The Rake by Gillian Hawser
I often enthuse about books, and this one deserves enthusiasm. A vivid novel set at the turn of the nineteenth century, this is a book which describes the progress of a man who would admit that he has been a rake; a man careless with the affections of women, a man who enjoys relationships with women outside marriage. Happily there are women who will not accept this, and in this well written story a woman actually shoots Lord Jasper Heddington. Attractive, incredibly wealthy and with a title to safeguard, he knows that he must marry and get a male heir, but in this detailed and beautifully written book he gets diverted by many things – including serious injury. As a world of balls, presentations and concern over reputations whirls around, Jasper is confronted by new concerns introduced to his life beyond his usual lifestyle, but can he cope in a rapidly changing world?
Fans of Georgette Heyer, Bridgeton and other Regency/ Georgian period novels will be extremely impressive with this society based novel of life among the upper classes. It is a lot more weighty than some novels which feature the same sort of subject, not only in length (which is considerable) but also in terms of subject matter. This book is not only about manners, conversations and fashionable clothes, but also some of the issues that were becoming important at the turn of a new century. This is a book that is dominated by women, who have very different experiences and intentions. The characters, including Jasper, are very well drawn with real depth and well described emotions. Ranging from a concerned grandmother through a sister who has a lot on her mind, these are not all young women with romance on their minds. The social issues covered are well dealt with and add a certain level of realism. I am so glad to have had the opportunity to read and review this extremely engaging book.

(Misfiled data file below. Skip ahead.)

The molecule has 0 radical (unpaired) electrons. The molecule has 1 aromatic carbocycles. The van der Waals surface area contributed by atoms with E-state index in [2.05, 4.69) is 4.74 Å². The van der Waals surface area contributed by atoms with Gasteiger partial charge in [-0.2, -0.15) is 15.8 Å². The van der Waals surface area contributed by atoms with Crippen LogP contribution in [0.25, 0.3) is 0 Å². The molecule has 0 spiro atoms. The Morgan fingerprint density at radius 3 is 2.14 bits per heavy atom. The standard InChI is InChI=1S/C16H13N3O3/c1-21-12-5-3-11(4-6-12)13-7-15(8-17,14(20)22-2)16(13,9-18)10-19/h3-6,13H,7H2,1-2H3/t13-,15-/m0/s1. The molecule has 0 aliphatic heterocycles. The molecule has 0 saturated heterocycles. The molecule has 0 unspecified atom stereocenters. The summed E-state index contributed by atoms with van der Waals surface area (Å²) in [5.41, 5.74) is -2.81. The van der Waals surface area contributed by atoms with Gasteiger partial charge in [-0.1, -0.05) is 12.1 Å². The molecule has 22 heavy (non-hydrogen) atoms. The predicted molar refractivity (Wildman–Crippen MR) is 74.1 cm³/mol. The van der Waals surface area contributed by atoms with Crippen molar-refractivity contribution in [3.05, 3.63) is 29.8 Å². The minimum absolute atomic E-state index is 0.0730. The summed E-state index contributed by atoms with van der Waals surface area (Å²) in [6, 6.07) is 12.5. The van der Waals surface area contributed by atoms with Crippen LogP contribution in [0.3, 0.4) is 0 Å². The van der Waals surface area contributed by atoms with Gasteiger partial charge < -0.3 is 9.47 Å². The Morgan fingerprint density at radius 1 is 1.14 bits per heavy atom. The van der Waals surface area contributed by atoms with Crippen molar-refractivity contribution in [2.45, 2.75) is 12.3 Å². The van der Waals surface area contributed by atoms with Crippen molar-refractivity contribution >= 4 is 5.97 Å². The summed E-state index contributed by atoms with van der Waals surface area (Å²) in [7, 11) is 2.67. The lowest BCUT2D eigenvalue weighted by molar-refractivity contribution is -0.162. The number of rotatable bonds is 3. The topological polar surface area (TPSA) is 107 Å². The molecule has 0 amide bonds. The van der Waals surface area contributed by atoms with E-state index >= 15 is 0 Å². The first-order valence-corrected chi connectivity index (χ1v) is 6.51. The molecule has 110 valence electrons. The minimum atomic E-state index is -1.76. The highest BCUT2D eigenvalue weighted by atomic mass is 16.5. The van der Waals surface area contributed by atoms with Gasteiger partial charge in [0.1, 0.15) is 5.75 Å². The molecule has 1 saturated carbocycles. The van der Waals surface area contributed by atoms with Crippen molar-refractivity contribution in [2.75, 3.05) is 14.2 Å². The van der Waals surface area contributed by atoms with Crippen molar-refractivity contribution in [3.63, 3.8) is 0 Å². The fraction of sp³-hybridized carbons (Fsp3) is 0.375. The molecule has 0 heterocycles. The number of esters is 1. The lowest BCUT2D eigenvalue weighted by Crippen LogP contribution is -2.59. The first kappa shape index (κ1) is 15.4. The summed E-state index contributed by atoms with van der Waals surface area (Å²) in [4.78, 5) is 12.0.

The book begins with a description of Jasper Heddington. A friend of the very real Mr Beau Brummell, he is classically handsome and fabulously wealthy by the standards of the time. Although of an impeccable pedigree, he is let down by a certain hardness. He would be the target of ambitious mothers anxious to marry off their daughters, but many are aware of his reputation for women. Not that he ever hurts women; they willingly become his mistresses and he always takes care of any woman that he spends time with however briefly. When he encounters Laura Ludgrove he is instantly smitten, and such is her lack of worldly wisdom that she believes that this is her opportunity to gain a wealthy and generally desirable husband. Her “friends” are distracted, and an easily impressed woman leaps to wrong assumptions. His behaviour is unforgivable, and it is up to his wise and kind sister Petronella, or Nillie, to take action to try to remedy the situation. Neither has reckoned with a determined yet mysterious woman who will take unusual and decisive action.
This novel is a thoroughly engaging read of a usually confident man about town who is completely thrown off balance by events beyond his control for the first time in his life. There is humour, there are touching moments, and there are enough descriptions of the appearance of characters to satisfy those keen on the fashions of the time. The author obviously has an interest in buildings of the time, as each house is so lovingly described, from the grandest to the poorest. Not that the research ever gets in the way of the narrative; this is a book of atmosphere where questions are answered. I really recommend this historical novel for its romance, characters and thorough celebration of the time in which it is set, a book of transformation and real change in many senses.